It is a good idea to have your parents involved in your job search. They may be able to assist you and help you to avoid unsafe situations.
If a job that is advertised sounds “too good to be true,” chances are it probably is. Use caution when selecting places you might like to work through advertisements because sometimes ads can be misleading.
Getting a job through a friend or getting a job with a friend is always to your advantage. This is so you know that it is an okay place to work and you are working with someone you trust.
When looking through ads, search for places that you have heard of before and are widely recognized. For example, a chain of stores or businesses that everyone has heard of.
If someone that you don’t know offers you a job, talk to your parents about it. It is not a typical way that people find jobs, with unfamiliar people that just approach you.
If you get an interview for a job and the place to go seems inappropriate or suspicious, then don’t go to it. If you ever doubt the location of an interview, bring a friend or your parents. They can help you in deciding whether the place is safe or not. It also prevents you from being alone in an unknown place.
While at a job interview, it is important to know what questions are okay for employers to ask you. Typical work related questions include:
- What are your worst and best qualities?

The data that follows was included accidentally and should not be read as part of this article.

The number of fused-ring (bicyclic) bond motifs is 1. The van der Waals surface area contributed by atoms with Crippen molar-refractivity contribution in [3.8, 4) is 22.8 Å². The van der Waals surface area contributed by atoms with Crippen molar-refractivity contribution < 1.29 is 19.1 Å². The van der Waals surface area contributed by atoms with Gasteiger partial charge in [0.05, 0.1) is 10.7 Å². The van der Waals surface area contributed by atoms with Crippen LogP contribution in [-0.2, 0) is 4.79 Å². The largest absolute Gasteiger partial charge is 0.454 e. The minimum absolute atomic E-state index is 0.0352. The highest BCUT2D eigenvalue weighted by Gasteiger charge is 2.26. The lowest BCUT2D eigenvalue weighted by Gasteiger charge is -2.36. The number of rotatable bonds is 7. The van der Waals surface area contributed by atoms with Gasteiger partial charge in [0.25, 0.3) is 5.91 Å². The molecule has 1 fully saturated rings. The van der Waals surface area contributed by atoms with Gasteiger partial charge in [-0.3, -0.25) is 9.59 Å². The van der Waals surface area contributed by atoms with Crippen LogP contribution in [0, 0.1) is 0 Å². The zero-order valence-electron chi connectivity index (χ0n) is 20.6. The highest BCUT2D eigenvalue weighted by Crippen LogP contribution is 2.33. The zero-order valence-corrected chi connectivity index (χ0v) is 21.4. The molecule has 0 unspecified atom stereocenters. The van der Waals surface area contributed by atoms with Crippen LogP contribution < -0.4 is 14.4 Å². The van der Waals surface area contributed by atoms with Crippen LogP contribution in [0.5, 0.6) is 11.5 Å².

- What kind of work experience do you have?
- What are you studying at school?
- Why should we hire you?
- What hours are you available to work?
- What can you offer this work environment?
- How well do you work with others or on your own?
- And what would you do in certain job related scenarios.
These questions are along the lines of what employers generally ask. What they are looking for is to find out a little bit about you, to know whether you can handle the job, fit into their company and if you are reliable.
If a potential employer ever asks you questions that seem too personal, or that are of sexual nature, that make you feel uncomfortable or are unrelated to the job, you should not continue the interview. You can say something like you “don’t think the job is right for you” and get the person you came with and leave. If you feel the situation was inappropriate or feel upset about it, tell your parents. There is no reason to continue an interview with someone who is not asking you appropriate questions. Would you really want to work for someone like that?